I knew even before I ran the half marathon in Philadelphia that I was in a lot of trouble. My knee had been killing me for weeks but I convinced myself that as soon as I had the Olympic Trials marathon standard, I would have time to heal enough to give myself a chance to make the team a few months later. I would not give my mind a moment to consider what I knew to be true. My competitive running days were over.
I limped around for a few days after the race hoping against hope that my knee would feel better. I had qualified for the trials but I would need to train hard to have any chance of making the Olympic team. The pain did not subside and I had no choice but to see a doctor. An MRI confirmed the worst case scenario. I was done.
Then news got worse after the surgery where they removed 55% on my medial meniscus. I have substantial cartilage damage in the joint and will probably need a procedure called microfracture surgery if I ever want to run again. Not race again. Just run. The problem with microfracture is that the recovery will be at least six month with six weeks on crutches and very little activity while I am rehabbing. This was not an option leading up to Kara’s Olympic race so I have postponed having this procedure indefinitely.
Retiring from elite racing was difficult enough but not being able to go out and enjoy the sport I love was killing me. I needed an outlet. I needed to exercise and at least try to stay fit, so I started going on long rides on my ElliptiGo. With no impact on my knee I can ride with no pain and at least get some good cardio workouts in. Before my surgery I had been riding the ElliptiGo for a couple years. It was great for cross training but it had never been my primary means of exercise.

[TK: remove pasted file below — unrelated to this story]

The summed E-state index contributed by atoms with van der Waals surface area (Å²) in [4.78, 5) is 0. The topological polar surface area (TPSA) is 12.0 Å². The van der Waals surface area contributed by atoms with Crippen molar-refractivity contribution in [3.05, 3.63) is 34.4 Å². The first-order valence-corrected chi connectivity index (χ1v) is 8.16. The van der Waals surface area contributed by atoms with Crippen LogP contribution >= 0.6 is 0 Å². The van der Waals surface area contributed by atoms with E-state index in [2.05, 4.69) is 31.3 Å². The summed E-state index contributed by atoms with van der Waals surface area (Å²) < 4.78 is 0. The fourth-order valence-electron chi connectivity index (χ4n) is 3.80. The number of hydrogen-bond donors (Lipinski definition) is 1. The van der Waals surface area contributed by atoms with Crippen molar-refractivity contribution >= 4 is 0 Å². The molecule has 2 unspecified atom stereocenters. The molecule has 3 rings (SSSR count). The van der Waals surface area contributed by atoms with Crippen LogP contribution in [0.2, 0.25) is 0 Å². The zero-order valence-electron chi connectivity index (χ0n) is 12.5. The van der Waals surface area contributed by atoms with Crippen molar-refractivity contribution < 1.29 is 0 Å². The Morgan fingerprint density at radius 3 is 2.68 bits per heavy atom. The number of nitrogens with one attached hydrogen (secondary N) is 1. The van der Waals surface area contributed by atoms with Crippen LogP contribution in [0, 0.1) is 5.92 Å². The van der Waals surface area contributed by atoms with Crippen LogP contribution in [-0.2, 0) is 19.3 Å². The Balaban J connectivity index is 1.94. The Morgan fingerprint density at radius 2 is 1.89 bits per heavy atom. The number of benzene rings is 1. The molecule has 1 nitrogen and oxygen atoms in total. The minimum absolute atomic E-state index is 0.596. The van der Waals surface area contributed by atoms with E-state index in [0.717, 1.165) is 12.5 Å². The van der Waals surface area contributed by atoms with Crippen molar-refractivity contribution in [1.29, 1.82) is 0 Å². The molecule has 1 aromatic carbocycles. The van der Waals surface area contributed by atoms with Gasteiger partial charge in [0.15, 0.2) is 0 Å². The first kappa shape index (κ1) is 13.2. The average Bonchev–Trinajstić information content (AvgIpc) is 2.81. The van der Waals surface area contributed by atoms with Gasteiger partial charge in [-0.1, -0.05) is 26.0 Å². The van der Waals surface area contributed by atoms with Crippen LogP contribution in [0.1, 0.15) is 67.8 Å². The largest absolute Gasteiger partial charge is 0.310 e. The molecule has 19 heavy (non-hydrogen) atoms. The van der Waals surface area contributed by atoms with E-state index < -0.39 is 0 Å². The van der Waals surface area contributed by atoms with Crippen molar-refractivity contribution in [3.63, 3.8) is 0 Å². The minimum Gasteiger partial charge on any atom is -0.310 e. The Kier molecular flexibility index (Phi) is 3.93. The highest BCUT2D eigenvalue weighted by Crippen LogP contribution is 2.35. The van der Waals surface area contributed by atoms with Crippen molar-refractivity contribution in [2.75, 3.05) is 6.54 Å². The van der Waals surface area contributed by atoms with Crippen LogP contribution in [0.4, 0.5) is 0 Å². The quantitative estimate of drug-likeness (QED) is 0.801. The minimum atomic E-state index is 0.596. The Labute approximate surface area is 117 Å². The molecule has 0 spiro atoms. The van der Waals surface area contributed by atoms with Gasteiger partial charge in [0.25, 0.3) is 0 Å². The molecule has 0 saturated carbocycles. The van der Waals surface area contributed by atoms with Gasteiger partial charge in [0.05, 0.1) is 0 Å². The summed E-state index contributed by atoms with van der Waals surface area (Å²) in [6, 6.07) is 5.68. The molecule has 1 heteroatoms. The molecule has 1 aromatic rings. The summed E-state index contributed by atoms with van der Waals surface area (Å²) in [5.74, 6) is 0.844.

When I was first asked to race in the ElliptiGo Founders’ Cup World Championships, I was not interested. I love to ride, but it is more for fun and exercise than training for a competition. I know running. I don’t know the first thing about any other kind of racing and this race is 11.7 miles straight up a hill with an average grade of 7%. As hilly as Portland is, there is nowhere close to my home to train on similar terrain. But with the encouragement of my wife and the urging of the organizers, I finally agreed to enter the race “just for fun.” Will I try to win? Sure. Will I be disappointed with a finish outside the top ten? No. I just want to have fun, push myself as hard as I can, and see what happens. It will be a new experience and I am looking forward to enjoying a different kind of competitive environment.
I am a runner who cannot run. My heart and mind crave the feeling of the earth beneath my feet, but my body has other plans. I feel like a part of me is missing. I would give anything just to be able to run five easy miles a day, but until that happens I will attempt to fill the void with other activities and adventures. I joke with my wife Kara that if I somehow win on Saturday, I will be the first “World Champion” in our house. It brings a smile to both our faces and I am grateful for her support.
I am looking forward to a great experience this weekend. I intend to give it everything I’ve got and have as much fun as possible with some amazing people. But deep down inside I know one thing. I am a runner. No injury will ever change that!
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